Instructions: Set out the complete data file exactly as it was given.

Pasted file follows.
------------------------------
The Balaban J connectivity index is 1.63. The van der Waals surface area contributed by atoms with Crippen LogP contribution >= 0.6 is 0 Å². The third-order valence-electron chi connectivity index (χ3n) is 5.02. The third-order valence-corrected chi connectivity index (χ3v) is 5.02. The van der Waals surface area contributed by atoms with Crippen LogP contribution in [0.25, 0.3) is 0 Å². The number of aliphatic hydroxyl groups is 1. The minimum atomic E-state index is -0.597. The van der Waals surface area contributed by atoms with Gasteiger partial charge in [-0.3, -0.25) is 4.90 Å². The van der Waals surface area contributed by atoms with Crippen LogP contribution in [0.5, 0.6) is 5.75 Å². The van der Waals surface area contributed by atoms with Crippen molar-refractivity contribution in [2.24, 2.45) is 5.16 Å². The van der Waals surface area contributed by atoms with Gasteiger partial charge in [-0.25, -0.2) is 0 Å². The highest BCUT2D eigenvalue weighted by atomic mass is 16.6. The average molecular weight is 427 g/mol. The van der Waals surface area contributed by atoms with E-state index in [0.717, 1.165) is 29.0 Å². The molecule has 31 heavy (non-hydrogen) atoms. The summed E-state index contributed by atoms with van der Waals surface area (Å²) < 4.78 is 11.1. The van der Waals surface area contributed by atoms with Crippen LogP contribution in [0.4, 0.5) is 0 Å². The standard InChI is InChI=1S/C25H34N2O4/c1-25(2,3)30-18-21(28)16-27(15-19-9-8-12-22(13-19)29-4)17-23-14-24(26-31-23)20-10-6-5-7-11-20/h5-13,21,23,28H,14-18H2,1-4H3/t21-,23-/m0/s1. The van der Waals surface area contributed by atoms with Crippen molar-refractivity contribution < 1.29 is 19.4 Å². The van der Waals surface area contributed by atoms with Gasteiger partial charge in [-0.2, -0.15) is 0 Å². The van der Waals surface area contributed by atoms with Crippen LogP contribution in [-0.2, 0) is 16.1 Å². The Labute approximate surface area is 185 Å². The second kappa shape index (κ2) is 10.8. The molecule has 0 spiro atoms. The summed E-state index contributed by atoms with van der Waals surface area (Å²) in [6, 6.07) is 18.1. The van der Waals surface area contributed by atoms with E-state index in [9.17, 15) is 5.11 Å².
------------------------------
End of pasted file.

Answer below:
The Balaban J connectivity index is 1.63. The van der Waals surface area contributed by atoms with Crippen LogP contribution >= 0.6 is 0 Å². The third-order valence-electron chi connectivity index (χ3n) is 5.02. The third-order valence-corrected chi connectivity index (χ3v) is 5.02. The van der Waals surface area contributed by atoms with Crippen LogP contribution in [0.25, 0.3) is 0 Å². The number of aliphatic hydroxyl groups is 1. The minimum atomic E-state index is -0.597. The van der Waals surface area contributed by atoms with Gasteiger partial charge in [-0.3, -0.25) is 4.90 Å². The van der Waals surface area contributed by atoms with Crippen LogP contribution in [0.5, 0.6) is 5.75 Å². The van der Waals surface area contributed by atoms with Crippen molar-refractivity contribution in [2.24, 2.45) is 5.16 Å². The van der Waals surface area contributed by atoms with Gasteiger partial charge in [-0.25, -0.2) is 0 Å². The highest BCUT2D eigenvalue weighted by atomic mass is 16.6. The average molecular weight is 427 g/mol. The van der Waals surface area contributed by atoms with E-state index in [0.717, 1.165) is 29.0 Å². The molecule has 31 heavy (non-hydrogen) atoms. The summed E-state index contributed by atoms with van der Waals surface area (Å²) < 4.78 is 11.1. The van der Waals surface area contributed by atoms with Crippen LogP contribution in [0.4, 0.5) is 0 Å². The standard InChI is InChI=1S/C25H34N2O4/c1-25(2,3)30-18-21(28)16-27(15-19-9-8-12-22(13-19)29-4)17-23-14-24(26-31-23)20-10-6-5-7-11-20/h5-13,21,23,28H,14-18H2,1-4H3/t21-,23-/m0/s1. The van der Waals surface area contributed by atoms with Crippen molar-refractivity contribution < 1.29 is 19.4 Å². The van der Waals surface area contributed by atoms with Gasteiger partial charge in [-0.2, -0.15) is 0 Å². The van der Waals surface area contributed by atoms with Crippen LogP contribution in [-0.2, 0) is 16.1 Å². The Labute approximate surface area is 185 Å². The second kappa shape index (κ2) is 10.8. The molecule has 0 spiro atoms. The summed E-state index contributed by atoms with van der Waals surface area (Å²) in [6, 6.07) is 18.1. The van der Waals surface area contributed by atoms with E-state index in [9.17, 15) is 5.11 Å².